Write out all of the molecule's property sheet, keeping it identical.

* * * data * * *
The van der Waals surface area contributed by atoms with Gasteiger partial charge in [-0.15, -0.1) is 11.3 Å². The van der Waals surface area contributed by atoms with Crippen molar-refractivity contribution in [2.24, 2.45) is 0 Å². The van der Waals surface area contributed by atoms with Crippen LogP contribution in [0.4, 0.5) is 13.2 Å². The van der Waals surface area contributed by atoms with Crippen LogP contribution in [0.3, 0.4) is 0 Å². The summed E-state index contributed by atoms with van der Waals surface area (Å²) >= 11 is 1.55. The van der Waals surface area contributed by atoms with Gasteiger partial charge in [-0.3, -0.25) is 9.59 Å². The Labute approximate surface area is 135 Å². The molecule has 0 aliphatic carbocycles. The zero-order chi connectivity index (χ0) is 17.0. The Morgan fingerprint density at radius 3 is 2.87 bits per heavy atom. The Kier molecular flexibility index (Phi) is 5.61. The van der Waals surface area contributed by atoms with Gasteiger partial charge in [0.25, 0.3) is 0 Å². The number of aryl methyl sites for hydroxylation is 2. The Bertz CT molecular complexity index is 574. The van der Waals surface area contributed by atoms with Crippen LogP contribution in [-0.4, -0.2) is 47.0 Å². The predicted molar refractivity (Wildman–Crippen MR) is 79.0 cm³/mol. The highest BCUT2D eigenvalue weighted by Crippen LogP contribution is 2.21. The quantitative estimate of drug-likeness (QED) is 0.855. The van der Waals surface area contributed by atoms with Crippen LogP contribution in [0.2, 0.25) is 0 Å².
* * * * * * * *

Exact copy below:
The van der Waals surface area contributed by atoms with Gasteiger partial charge in [-0.15, -0.1) is 11.3 Å². The van der Waals surface area contributed by atoms with Crippen molar-refractivity contribution in [2.24, 2.45) is 0 Å². The van der Waals surface area contributed by atoms with Crippen LogP contribution in [0.4, 0.5) is 13.2 Å². The van der Waals surface area contributed by atoms with Crippen LogP contribution in [0.3, 0.4) is 0 Å². The summed E-state index contributed by atoms with van der Waals surface area (Å²) >= 11 is 1.55. The van der Waals surface area contributed by atoms with Gasteiger partial charge in [-0.3, -0.25) is 9.59 Å². The Labute approximate surface area is 135 Å². The molecule has 0 aliphatic carbocycles. The zero-order chi connectivity index (χ0) is 17.0. The Morgan fingerprint density at radius 3 is 2.87 bits per heavy atom. The Kier molecular flexibility index (Phi) is 5.61. The van der Waals surface area contributed by atoms with Gasteiger partial charge in [0.25, 0.3) is 0 Å². The number of aryl methyl sites for hydroxylation is 2. The Bertz CT molecular complexity index is 574. The van der Waals surface area contributed by atoms with Crippen LogP contribution in [-0.4, -0.2) is 47.0 Å². The predicted molar refractivity (Wildman–Crippen MR) is 79.0 cm³/mol. The highest BCUT2D eigenvalue weighted by Crippen LogP contribution is 2.21. The quantitative estimate of drug-likeness (QED) is 0.855. The van der Waals surface area contributed by atoms with Crippen LogP contribution in [0.2, 0.25) is 0 Å².